Election 2014  
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Agenda for the Dark Ages: GOP Frontrunner Rick Santorum's 5 Most Extremist Themes

If Santorum gets to bear the standard for the GOP, the party moves even further to the right. Here's a taste of what's on that plate.

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Slamming the president's agenda on a range of points, Santorum said the agenda is "not about you. It's not about your quality of life. It's not about your jobs. It's about some phony ideal, some phony theology. Oh, not a theology based on the Bible, a different theology, but no less a theology."

On CBS News' "Face the Nation" the next day, Santorum said he was talking specifically about the president's environmental policy and, no, he didn't mean to suggest that Obama is a Muslim or anything like that. (Actually, he was suggesting that the president is an earth-worshipping pagan whose earth-worship is a path to growing the size of government.) Transcript from ThinkProgress:

When you have a worldview that elevates the Earth above man and says that we can’t take those resources because we’re going to harm the Earth; by things that frankly are just not scientifically proven, for example, the politicization of the whole global warming debate — this is all an attempt to, you know, to centralize power and to give more power to the government.

Some, including me, heard in Santorum's original comments a dog-whistle to right-wingers intent on viewing Obama as a crypto-Muslim. But Political Animal's Ed Kilgore reminds us of Santorum's assertion in a 2008 speech that mainline Protestants (basically, Protestants from the major sects who are not part of the religious right) are not Christian, either. Whichever it is, Rick Santorum clearly reserves to himself the right to determine who is and isn't a Christian, a particularly outrageous claim by a presidential hopeful who asserts that rights are bestowed on humans by his idea of the Christian God. In the practical sense, then, a President Santorum would render himself as God.

2. The end of science. While it may be de rigueur for Republican candidates to deny the science of climate change, Santorum takes it a step further, claiming not just that humans make no contribution to changes in the climate, but implicitly arguing that in order to be a great nation, America needs its citizens to waste energy, especially through such greenhouse-gas producing products as gasoline-guzzling cars and incandescent lightbulbs. For starters, that will give a rationale for raping the U.S. environment through fracking -- of which he's a big fan, especially near population centers -- offshore drilling, and plundering the Alaskan wilderness.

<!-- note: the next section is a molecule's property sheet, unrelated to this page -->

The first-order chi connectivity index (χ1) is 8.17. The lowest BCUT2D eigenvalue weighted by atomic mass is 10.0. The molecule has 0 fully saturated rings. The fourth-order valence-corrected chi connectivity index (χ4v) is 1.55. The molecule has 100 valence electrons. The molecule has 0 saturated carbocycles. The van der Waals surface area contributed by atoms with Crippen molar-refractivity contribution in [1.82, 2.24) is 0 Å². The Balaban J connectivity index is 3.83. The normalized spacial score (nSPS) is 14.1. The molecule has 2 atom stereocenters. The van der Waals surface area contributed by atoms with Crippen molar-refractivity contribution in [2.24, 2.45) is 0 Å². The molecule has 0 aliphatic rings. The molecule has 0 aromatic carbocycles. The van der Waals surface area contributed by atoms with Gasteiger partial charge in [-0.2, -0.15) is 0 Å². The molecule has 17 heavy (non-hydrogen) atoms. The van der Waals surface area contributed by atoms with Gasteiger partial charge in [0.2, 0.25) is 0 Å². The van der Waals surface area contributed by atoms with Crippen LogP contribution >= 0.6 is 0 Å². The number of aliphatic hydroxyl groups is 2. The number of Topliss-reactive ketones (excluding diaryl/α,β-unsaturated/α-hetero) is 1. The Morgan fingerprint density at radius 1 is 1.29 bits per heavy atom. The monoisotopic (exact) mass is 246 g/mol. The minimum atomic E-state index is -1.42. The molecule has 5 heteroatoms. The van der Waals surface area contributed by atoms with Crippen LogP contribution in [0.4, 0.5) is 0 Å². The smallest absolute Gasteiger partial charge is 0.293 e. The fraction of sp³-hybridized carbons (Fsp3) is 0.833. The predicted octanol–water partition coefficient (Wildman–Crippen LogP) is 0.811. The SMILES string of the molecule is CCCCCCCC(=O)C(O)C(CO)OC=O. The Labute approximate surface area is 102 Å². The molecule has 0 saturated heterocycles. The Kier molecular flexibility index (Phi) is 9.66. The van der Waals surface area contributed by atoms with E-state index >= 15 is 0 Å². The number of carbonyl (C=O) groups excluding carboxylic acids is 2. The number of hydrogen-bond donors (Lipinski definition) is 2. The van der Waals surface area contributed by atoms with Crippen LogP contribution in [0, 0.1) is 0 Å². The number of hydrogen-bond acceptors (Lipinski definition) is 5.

At the Conservative Political Action Conference, Santorum made the point that, among the nations of the world, those that use the most energy have the highest standards of living. (It doesn't take a genius to accept that people who live in centrally heated and air-conditioned homes, and who have refrigerators and ovens that run on fuel other than dung probably have a higher standard of living than those who don't.) So, by Santorum's reasoning, that means we should step up the energy gluttony if we want an even higher standard of living. (If you can come up with some scientific reasoning for that conclusion, you deserve a very special prize.)

At Talk to Action, Rachel Tabachnick attributes Santorum's anti-green messianism to a strain of religious-right theology known as "Biblical economics," which, Tabachnick says, is " a world in which unregulated free markets are holy and the opposition is literally demonic."

But it doesn't end there. At the intersection of Santorum's anti-science stance and his misogyny stands his opposition to prenatal testing.

3. A return to patriarchy. The leaders of Rick Santorum's religion -- the Roman Catholic Church -- oppose abortion and birth control, and so does he. Combined with his opposition to science, the fact-free mind of the GOP frontrunner has transformed his personal religious beliefs to a contention that prenatal screenings of pregnant women and their fetuses are a bad thing, so he wants to end any requirement on health-insurance companies that they be covered. Via First Read: